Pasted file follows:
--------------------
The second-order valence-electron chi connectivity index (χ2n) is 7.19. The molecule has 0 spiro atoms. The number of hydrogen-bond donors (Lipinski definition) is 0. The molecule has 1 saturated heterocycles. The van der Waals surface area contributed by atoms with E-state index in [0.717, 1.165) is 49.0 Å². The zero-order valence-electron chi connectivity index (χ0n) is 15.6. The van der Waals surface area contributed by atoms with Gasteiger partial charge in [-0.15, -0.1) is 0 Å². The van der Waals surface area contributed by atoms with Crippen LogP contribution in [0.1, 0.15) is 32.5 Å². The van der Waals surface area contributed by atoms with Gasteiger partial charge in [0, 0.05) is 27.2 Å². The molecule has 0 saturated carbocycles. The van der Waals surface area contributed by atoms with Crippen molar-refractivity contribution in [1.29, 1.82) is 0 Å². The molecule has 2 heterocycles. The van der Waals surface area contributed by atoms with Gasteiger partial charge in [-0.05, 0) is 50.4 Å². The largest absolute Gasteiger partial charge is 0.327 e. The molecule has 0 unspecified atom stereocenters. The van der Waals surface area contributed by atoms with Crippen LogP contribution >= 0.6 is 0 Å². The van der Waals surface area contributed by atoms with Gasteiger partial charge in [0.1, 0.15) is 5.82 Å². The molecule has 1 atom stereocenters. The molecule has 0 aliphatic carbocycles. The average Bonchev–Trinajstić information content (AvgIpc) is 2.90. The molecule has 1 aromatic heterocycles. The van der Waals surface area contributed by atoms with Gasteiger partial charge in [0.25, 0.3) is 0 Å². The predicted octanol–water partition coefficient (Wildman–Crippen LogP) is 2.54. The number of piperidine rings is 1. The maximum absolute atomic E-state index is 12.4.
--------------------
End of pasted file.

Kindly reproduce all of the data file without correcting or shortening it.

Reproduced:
The second-order valence-electron chi connectivity index (χ2n) is 7.19. The molecule has 0 spiro atoms. The number of hydrogen-bond donors (Lipinski definition) is 0. The molecule has 1 saturated heterocycles. The van der Waals surface area contributed by atoms with E-state index in [0.717, 1.165) is 49.0 Å². The zero-order valence-electron chi connectivity index (χ0n) is 15.6. The van der Waals surface area contributed by atoms with Gasteiger partial charge in [-0.15, -0.1) is 0 Å². The van der Waals surface area contributed by atoms with Crippen LogP contribution in [0.1, 0.15) is 32.5 Å². The van der Waals surface area contributed by atoms with Gasteiger partial charge in [0, 0.05) is 27.2 Å². The molecule has 0 saturated carbocycles. The van der Waals surface area contributed by atoms with Crippen molar-refractivity contribution in [1.29, 1.82) is 0 Å². The molecule has 2 heterocycles. The van der Waals surface area contributed by atoms with Gasteiger partial charge in [-0.05, 0) is 50.4 Å². The largest absolute Gasteiger partial charge is 0.327 e. The molecule has 0 unspecified atom stereocenters. The van der Waals surface area contributed by atoms with Crippen LogP contribution >= 0.6 is 0 Å². The van der Waals surface area contributed by atoms with Gasteiger partial charge in [0.1, 0.15) is 5.82 Å². The molecule has 1 atom stereocenters. The molecule has 0 aliphatic carbocycles. The average Bonchev–Trinajstić information content (AvgIpc) is 2.90. The molecule has 1 aromatic heterocycles. The van der Waals surface area contributed by atoms with Gasteiger partial charge in [0.25, 0.3) is 0 Å². The predicted octanol–water partition coefficient (Wildman–Crippen LogP) is 2.54. The number of piperidine rings is 1. The maximum absolute atomic E-state index is 12.4.